I, on the other hand, have somewhat mulishly held on to secular democratic ideals. Our paths are widely divergent.
Also, I was given the award by the Char Chapori Sahitya Parishad for “services to fraternity, humanity and democracy”, not for my “contributions to Assamese literature” as he mentioned in the interview. A small slip, but with some significance.
He said he started ‘Miyan Poetry’ in 2016. I wondered, as he also said the movement “is an informal creative process mainly on the Facebook”. Hence, record is scanty. Besides, it is inaccessible to old fogeys like me in mortal dread of being trailed by hordes of fire-spitting trolls. There are several progressive Assamese magazines with circulation between 1,000 and 2,000. I have never seen any Miyan poem in any of them. I edit one and have not found even one submitted in the last twenty years.
If they were writing in Assamese, why did they not send it to Assamese magazines? Why did it not become a striking trend in contemporary Assamese poetry, which the contents now revealed, surely would have guaranteed it? Why this diffidence and mistrust? Are these magazines anti-immigrant or anti-Muslim? Do they think progressives are their enemies too? Do they wish to part company with all in Assam?
It is a matter of record that in the turn of the century, there had been a movement for ‘Miyan Bhasha (language)’ as an alternative to both Assamese and Bengali, and poems were probably written in it, in the Barpeta area. Ahmed said Miyan poetry, according to me, is written in 28 dialects, which is a blatant misrepresentation. Aggrieved immigrant Muslims tell me, it is written in only one (Dewanganjee) dialect, leaving 27 others out. This is what I had reported.
Finally, while it is true that a small group of independent immigrant Muslims with enlightened views had established Assamese schools from 1930s onwards, and stood stoutly by Gopinath Bardoloi in the assembly and outside in his attempt to save Assam from being merged to Pakistan through Group C provinces, the unfortunate fact is that tens of millions under the leadership of the fiery Maulana Bhasani of Muslim League had rooted for Pakistan with inflamed passion. This has been at the bottom of lingering Assamese suspicion of immigrant Muslim motives.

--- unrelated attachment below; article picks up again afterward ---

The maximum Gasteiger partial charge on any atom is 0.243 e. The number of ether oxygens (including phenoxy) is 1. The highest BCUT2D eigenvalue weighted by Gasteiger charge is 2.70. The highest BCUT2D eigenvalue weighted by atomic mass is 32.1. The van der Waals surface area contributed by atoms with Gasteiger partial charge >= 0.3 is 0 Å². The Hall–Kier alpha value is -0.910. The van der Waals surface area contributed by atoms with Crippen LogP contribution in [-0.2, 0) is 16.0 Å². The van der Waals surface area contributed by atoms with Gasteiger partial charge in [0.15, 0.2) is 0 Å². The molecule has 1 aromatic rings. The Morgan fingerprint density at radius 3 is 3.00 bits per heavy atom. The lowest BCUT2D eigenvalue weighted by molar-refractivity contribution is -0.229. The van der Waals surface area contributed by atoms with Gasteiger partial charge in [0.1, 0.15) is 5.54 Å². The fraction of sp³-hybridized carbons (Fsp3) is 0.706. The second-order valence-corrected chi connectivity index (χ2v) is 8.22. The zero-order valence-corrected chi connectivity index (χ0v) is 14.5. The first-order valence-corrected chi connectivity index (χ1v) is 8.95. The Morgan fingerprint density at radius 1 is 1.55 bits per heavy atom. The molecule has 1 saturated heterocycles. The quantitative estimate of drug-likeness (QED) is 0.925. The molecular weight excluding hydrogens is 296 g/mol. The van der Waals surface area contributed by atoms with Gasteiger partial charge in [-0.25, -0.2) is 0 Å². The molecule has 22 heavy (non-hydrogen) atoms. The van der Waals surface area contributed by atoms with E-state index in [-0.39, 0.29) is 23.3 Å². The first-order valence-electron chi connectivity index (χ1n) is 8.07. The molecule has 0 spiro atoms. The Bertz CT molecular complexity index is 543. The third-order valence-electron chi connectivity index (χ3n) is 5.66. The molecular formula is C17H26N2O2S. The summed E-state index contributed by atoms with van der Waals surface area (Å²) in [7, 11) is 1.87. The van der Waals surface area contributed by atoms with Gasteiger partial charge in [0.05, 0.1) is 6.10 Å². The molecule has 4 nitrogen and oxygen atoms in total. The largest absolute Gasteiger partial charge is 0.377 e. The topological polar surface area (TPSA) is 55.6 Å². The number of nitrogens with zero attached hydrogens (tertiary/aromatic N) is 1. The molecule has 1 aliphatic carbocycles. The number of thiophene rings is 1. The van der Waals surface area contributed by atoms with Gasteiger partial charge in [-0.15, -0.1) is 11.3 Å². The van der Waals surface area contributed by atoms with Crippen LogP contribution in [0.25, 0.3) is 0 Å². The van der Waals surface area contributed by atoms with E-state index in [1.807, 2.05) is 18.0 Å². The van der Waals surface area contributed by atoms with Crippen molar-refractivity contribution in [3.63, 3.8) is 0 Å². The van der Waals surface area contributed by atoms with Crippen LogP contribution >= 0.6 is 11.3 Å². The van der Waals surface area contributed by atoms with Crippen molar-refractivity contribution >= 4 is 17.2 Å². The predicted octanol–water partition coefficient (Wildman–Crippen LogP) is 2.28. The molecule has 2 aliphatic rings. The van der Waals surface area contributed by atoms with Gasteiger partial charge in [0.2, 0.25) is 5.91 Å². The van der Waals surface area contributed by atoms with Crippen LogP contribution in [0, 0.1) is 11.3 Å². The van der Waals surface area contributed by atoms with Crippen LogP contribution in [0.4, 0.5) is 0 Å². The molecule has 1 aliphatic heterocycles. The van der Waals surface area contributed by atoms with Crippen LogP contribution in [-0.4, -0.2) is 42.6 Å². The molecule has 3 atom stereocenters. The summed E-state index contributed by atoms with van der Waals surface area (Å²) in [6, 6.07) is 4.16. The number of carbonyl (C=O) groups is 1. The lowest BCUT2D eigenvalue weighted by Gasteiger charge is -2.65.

While the whole wretched business can be traced to a diabolical imperialist British policy playing on the land-hunger of Bengal peasants reduced to penury by the Permanent Settlement, such explanation is not available in prevailing historical discourses for reasons beyond my comprehension. The immigrant Muslim masses left in the lurch by Bhasani – when he defected to Pakistan – had to buy peace and security by agreeing to adopt Assamese. (It was Hafiz who had brought to light first the courageous role of Osman Ali Sadagar in opposing Assam’s merger with Pakistan and led a group of five independent Muslim members of the legislative assembly of the province where Congress held 50 general seats and the Muslim League 36 seats sent by ‘communal electorate’ out of a total of 108 seats where British tea-planters held nine seats!)
Ahmed and some others have trotted out a long list of abuses and humiliations suffered by immigrant Muslim people in Assam. But he seems to pass over some significant instances of solidarity where ‘mainstream Assamese’ stood solidly by such sufferers. For example, when the Sarbananda Sonowal government started with great fanfare eviction of largely immigrant Muslim people from areas they had occupied for decades, there had been outrage and denunciation by a big section of the press, civil society groups, leftist parties as well as organisations like Krishak Mukti Sangram Samiti of Akhil Gogoi and Asom Jatiotabadi Yuva Chatra Parishad in Assam.
Why does he not see in them a ray of hope? Do all Assamese uniformly and habitually insult and humiliate them? Isn’t he aware that articles sympathetic to their plight in the NRC process and authored by Assamese writers have appeared often in Assamese newspapers? Why are some people so wary of such positive instances? Do they think the battle of ideas is a walk-over?
Further, a matter of great significance is: Why have saffron outfits who have vociferously proclaimed their support to Assamese interests and denounced ‘Bangladeshis’ so often have kept silent on this controversy on Miyan identity and language? True, some RSS small fries are voluble, but even ranking firebrand BJP leaders have so far kept their counsel. Is it tactical silence?